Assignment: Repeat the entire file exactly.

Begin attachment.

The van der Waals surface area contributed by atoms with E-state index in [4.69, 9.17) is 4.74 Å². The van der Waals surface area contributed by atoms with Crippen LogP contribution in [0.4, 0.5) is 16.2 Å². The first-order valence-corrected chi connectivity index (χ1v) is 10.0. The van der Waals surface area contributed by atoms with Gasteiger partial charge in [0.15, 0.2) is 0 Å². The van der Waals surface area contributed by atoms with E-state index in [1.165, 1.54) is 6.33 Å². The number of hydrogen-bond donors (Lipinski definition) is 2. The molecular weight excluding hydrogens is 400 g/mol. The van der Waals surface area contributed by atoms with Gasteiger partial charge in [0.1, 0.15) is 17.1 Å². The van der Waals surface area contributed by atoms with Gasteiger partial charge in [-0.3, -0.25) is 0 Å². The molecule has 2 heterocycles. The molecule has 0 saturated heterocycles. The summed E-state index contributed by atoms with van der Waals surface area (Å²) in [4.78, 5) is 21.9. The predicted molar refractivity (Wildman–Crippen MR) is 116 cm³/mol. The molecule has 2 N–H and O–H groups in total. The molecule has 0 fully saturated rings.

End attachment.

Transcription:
The van der Waals surface area contributed by atoms with E-state index in [4.69, 9.17) is 4.74 Å². The van der Waals surface area contributed by atoms with Crippen LogP contribution in [0.4, 0.5) is 16.2 Å². The first-order valence-corrected chi connectivity index (χ1v) is 10.0. The van der Waals surface area contributed by atoms with Gasteiger partial charge in [0.15, 0.2) is 0 Å². The van der Waals surface area contributed by atoms with E-state index in [1.165, 1.54) is 6.33 Å². The number of hydrogen-bond donors (Lipinski definition) is 2. The molecular weight excluding hydrogens is 400 g/mol. The van der Waals surface area contributed by atoms with Gasteiger partial charge in [0.1, 0.15) is 17.1 Å². The van der Waals surface area contributed by atoms with Gasteiger partial charge in [-0.3, -0.25) is 0 Å². The molecule has 2 heterocycles. The molecule has 0 saturated heterocycles. The summed E-state index contributed by atoms with van der Waals surface area (Å²) in [4.78, 5) is 21.9. The predicted molar refractivity (Wildman–Crippen MR) is 116 cm³/mol. The molecule has 2 N–H and O–H groups in total. The molecule has 0 fully saturated rings.